Did anyone wonder why he came this far,
To this town with one exit, one stop light, one bar,
Four neon churches, one high school, one park
Full of unspoken things taking place in the dark?
He drove in from the east in a big beat-up car.
Long shaggy dark hair, smiling eyes, a guitar,
Some hooch. All the girls of the town just went wild,
Not knowing at first he was Semila’s child.
“Oh no, not in this town, unmarried,” they said,
Her dad cast her out, said for him she was dead,
Her sister pretended she didn’t exist
With her belly that proved she did more than get kissed.
Must be twenty years now since she went to the bad,
Since she cursed them and left, since she swore she was glad
To get out of this town, narrow, biased, and dumb,
Stalking off to the exit she stuck out her thumb.
Not shamefaced, Semila, she stood there with pride
With her belly thrust out, with a baby inside
A truck slowed, two drivers, she hopped in-between
And that was the last time Semila was seen.
Her boy from the east went by “Leo”. His car
Had rust-stains like ivy. He drove to the bar
And ordered a pitcher, then sat in the sun
Just strumming, as girls wandered up one by one.
Now Theo, his cousin, was quiet, uptight,
A young cop, with need to do everything right,
Never drunk in his life, never stepped on a crack,
A good boy he was, who cut nobody slack.
Their mothers were sisters, Semila and Gail,
One passionate proud, and one fluttering frail.
Their boys were like betta-fish, spoiling to fight
When they clashed in the bar there on Leo’s first night.
“Hey stranger, hey foreigner, get out of town,”
Theo said. Leo raised up a brow, sitting down,
While his cousin was standing in threatening pose
And Leo smiled lazily: “Do you suppose,
You might drink with me?” Leo asked, “Cousin of mine?
Drinking and dancing is nearly divine,
Let go, dance a little, and drink from my cup
And I’ll leave you in peace here to let you grow up.”
“I’m too young to drink beer. And I don’t know your face?”
“I’m the son of Semila. You’d say her disgrace?”
“Did you card him?” called Theo. “He’s not twenty-one!”
And he took a step back, with his hand on his gun.
Leo spread out his hands with placatory smile
And walked out of the bar, and the girls all the while
Were cooing and flirting and whispering “Oh!”
While Theo gave warnings they watched Leo go.
He camped in a barn on the edge of the park
Distant hum of the highway, a dog’s lonely bark
And the sound of his music that wove through the dusk
Like sandalwood, ambergris, jasmine and musk.
Strong perfume hung over the town the next day
A whiff of exotic that called folk to play,
Alluring and tempting, the sound of his notes,
Drifting in on the wind, like a warmth in their throats.
Not a woman in town could resist him, most men
Went out once or twice, drank with Leo, and then
He’d let them alone, only Theo refrained,
But the girls day and night danced his dance unrestrained.
Singing and dancing and drinking all hours
And chasing all over with kissing and flowers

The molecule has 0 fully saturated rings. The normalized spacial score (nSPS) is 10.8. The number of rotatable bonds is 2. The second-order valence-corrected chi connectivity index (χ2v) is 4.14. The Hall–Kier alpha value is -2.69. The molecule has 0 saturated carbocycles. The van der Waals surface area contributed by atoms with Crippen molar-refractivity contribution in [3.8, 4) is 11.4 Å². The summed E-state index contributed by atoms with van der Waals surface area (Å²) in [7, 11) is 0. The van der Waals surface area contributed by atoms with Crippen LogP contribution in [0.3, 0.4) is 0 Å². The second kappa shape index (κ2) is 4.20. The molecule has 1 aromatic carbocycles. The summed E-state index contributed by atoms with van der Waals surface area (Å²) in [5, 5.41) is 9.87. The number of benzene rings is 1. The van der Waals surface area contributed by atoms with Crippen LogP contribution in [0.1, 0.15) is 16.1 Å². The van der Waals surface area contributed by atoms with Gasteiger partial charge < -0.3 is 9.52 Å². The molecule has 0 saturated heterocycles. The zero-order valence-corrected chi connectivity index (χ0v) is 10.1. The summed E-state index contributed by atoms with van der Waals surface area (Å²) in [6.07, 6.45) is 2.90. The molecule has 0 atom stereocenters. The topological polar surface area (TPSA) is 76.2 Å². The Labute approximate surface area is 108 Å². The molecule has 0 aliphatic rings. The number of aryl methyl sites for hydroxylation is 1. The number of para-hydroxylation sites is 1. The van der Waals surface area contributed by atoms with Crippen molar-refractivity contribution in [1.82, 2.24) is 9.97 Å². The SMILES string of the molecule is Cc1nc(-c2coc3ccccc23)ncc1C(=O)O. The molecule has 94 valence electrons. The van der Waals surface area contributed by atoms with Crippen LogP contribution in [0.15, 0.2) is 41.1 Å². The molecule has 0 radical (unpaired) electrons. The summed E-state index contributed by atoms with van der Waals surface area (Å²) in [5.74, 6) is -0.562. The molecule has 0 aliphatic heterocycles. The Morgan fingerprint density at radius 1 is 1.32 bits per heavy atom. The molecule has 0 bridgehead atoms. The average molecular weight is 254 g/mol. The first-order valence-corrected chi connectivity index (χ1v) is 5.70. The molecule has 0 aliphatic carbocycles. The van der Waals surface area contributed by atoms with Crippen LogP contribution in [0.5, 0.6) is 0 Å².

Free love and free music, and hooch up for sale,
“No, not in this town!” Theo threw him in jail.
Leo stood at the window and sang through the bars
Wove the world in his song, from the hum of the cars
And light-tripping feet, from his mother’s old shame
When the town cast her out and attributed blame
Through the long afternoon, as the memory of scorn
Built the whisper of wind through the ripening corn
Dust devils rose spiralling, dancing along,
And the weight of the sun built the power of his song.
Every female in town then, from puberty on,
Ran off to the park, every woman was gone
Teenagers to grannies, run wild on the hill
And they couldn’t be caught and they wouldn’t stay still.
The high school half empty, the churches bereft
Whole town half-deserted, no woman was left,
And no one could stop them, and no one would dare,
Till Theo found out his own mother was there.
His mother was gone, so he marched to the jail:
“Make them stop, I demand it! My poor mother, Gail!”
And Leo smiled slyly and said “Would you see
What wild women look like, when once they get free?
This town tossed out my mother without half a thought.
You wouldn’t drink with me, afraid to get caught,
Daren’t dance the wild dances, intoxicate, oh
No never in this town, I know you won’t go.”
“Don’t call me a coward,” said Theo. “My mother
Needs rescuing now — be a cousin, a brother.”
“You need my help now? Well such aid has a cost,”
“I’ll pay it,” said Theo, and thus he was lost.
“It’s hard to get near them, so dress as a girl.
Let me make up your face, prink your hair with a curl.
They won’t suspect, cousin, drink this and advance,
And you’re sure to catch sight of the girls in their dance.”
“I must find my mother.” “But what about mine?”
“Your mother, Semila? Is she here? That’s fine.”
“Take my keys, you should drive, coz,” is all Leo said.
Theo drove along Main Street, blazed straight through the red.
Then the drink in his veins and the madness took hold,
Filled with fear for his mom, and the things he’d been told,
And Leo directing: “Turn left here. Now stop.
Get out of the car. Dance, don’t look like a cop.”
Theo danced as he went, and they tore him apart,
His own mother’s fingernails ripped out his heart
And she woke to discover her deed, poor sad Gail.
In the end it’s a punishment quite out of scale.
Don’t bring on disaster refusing to bend
When people screw up try to act like a friend
Let humans be human and choose their own fate,
Accept the small madness to ward off the great.
13th March 2016
(This is of course a version of Euripides “The Bacchae”.)